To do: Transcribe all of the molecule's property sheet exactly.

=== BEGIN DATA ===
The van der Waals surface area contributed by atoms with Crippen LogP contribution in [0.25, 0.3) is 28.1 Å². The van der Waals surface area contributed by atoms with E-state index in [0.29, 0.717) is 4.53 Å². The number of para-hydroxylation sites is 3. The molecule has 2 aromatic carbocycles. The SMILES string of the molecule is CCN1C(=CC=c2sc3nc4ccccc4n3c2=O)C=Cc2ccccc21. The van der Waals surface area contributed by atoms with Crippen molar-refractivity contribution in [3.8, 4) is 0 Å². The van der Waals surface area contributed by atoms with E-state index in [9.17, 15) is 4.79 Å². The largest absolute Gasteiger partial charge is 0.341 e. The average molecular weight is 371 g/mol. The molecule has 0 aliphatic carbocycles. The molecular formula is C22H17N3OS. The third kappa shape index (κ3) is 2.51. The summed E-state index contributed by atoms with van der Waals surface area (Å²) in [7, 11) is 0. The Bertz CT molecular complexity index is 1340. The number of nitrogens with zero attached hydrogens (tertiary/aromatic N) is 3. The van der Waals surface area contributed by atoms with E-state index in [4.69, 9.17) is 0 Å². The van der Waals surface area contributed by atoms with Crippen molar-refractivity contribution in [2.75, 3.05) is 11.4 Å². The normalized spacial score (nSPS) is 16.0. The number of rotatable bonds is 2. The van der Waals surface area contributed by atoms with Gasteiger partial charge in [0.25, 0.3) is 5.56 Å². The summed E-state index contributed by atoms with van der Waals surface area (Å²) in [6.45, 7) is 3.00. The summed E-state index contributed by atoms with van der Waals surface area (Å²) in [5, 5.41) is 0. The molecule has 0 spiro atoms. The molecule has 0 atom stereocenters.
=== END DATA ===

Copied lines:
The van der Waals surface area contributed by atoms with Crippen LogP contribution in [0.25, 0.3) is 28.1 Å². The van der Waals surface area contributed by atoms with E-state index in [0.29, 0.717) is 4.53 Å². The number of para-hydroxylation sites is 3. The molecule has 2 aromatic carbocycles. The SMILES string of the molecule is CCN1C(=CC=c2sc3nc4ccccc4n3c2=O)C=Cc2ccccc21. The van der Waals surface area contributed by atoms with Crippen molar-refractivity contribution in [3.8, 4) is 0 Å². The van der Waals surface area contributed by atoms with E-state index in [9.17, 15) is 4.79 Å². The largest absolute Gasteiger partial charge is 0.341 e. The average molecular weight is 371 g/mol. The molecule has 0 aliphatic carbocycles. The molecular formula is C22H17N3OS. The third kappa shape index (κ3) is 2.51. The summed E-state index contributed by atoms with van der Waals surface area (Å²) in [7, 11) is 0. The Bertz CT molecular complexity index is 1340. The number of nitrogens with zero attached hydrogens (tertiary/aromatic N) is 3. The van der Waals surface area contributed by atoms with E-state index in [4.69, 9.17) is 0 Å². The van der Waals surface area contributed by atoms with Crippen molar-refractivity contribution in [2.75, 3.05) is 11.4 Å². The normalized spacial score (nSPS) is 16.0. The number of rotatable bonds is 2. The van der Waals surface area contributed by atoms with Gasteiger partial charge in [0.25, 0.3) is 5.56 Å². The summed E-state index contributed by atoms with van der Waals surface area (Å²) in [6.45, 7) is 3.00. The summed E-state index contributed by atoms with van der Waals surface area (Å²) in [5, 5.41) is 0. The molecule has 0 spiro atoms. The molecule has 0 atom stereocenters.